Perfect Your Finances with a Personal Balance Sheet

A good way to chart your progress toward a healthy financial future is to prepare a personal balance sheet every year. It will give you a scorecard to measure how you’re doing.

How to chart the health of your finances

A balance sheet shows your assets and your liabilities. Think of them as what you own and what you owe others. The difference between them is your net worth, or the value of your assets (such as homes, bank accounts and investments) minus your debts (such as mortgages, loans and credit cards).

Here’s a quick guide to creating a useful personal balance sheet:

  • Pick a date. A good idea is to choose a day at the end of the year or the end of a quarter when you’ll have statements available for all your financial accounts.
  • List all your financial assets. Include bank accounts, balances in IRAs and retirement plans, stocks, mutual funds, investments, and any other assets. Remember to include the value of your home and any other valuable property.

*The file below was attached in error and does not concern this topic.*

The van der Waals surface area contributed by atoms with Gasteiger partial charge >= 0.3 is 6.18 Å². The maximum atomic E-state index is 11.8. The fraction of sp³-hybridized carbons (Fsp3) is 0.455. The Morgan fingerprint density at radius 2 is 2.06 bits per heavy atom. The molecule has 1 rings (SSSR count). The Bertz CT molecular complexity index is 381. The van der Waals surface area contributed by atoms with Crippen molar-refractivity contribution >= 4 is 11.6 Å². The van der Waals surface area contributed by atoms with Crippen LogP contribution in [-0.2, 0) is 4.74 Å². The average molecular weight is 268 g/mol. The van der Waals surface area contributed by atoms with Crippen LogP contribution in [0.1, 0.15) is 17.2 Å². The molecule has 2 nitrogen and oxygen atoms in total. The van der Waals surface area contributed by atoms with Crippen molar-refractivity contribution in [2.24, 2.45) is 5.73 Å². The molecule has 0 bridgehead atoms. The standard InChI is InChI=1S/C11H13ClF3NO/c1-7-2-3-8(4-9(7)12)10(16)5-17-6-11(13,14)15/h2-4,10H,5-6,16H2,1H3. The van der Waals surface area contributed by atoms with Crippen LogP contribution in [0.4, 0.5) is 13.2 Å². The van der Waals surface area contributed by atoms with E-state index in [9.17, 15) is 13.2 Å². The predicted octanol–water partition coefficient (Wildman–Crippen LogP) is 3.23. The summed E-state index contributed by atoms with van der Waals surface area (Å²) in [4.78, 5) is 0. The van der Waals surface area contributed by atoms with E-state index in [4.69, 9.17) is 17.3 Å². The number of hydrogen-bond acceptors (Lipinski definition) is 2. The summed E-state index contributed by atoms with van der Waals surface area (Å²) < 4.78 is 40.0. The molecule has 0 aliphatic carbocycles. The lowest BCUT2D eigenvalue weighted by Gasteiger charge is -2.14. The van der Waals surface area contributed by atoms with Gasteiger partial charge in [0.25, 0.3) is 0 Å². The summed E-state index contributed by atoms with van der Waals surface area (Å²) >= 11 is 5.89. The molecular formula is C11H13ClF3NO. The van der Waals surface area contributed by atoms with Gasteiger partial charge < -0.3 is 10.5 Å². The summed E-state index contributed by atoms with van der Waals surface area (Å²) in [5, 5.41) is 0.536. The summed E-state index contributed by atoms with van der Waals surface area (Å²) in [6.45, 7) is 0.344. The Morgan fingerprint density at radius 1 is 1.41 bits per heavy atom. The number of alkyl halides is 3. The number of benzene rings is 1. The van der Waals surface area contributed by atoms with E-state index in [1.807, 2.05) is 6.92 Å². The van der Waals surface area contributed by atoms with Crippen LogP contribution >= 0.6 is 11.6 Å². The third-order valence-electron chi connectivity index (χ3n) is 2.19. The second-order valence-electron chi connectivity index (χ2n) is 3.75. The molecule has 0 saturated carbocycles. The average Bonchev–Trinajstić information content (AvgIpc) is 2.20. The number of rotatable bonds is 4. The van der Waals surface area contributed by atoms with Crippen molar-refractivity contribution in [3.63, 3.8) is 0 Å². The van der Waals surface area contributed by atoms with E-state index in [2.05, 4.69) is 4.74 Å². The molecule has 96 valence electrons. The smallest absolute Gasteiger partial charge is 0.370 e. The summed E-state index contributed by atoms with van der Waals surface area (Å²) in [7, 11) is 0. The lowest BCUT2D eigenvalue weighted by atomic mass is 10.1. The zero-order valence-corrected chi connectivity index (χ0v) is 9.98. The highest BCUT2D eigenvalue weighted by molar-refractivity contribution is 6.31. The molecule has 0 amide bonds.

• Assign value. Assign a value to your non-monetary assets, such as your house, car and personal belongings. For most purposes, it’s not essential that you find an exact value. Using the same approach from year to year is more important.
    To value your house, look for comparable properties and talk to a realtor. Another approach is to use the assessed value shown on your property tax statement. This is generally less than market value, but should reflect annual changes in the local property market.
    For personal property, make a reasonable estimate. Consider reviewing online resources for used cars and other property sold on sites like ebay and Amazon. Remember to use the same sources each year to help you create a reasonable constant for year to year comparisons.
  • List your liabilities. Now put together a list of everything you owe others. This includes your mortgage balance, student debt, and any other loans. Include credit card debt, car loans, boat loans, and any other personal debt.
  • Total up your assets and liabilities. The difference between the two totals is an estimate of your net worth. Hopefully it shows an increase from the previous year.
    If your net worth is not increasing, use your balance sheet to see where you’re falling short. Look for ways to boost the growth of your assets, and create a plan to reduce your liabilities.

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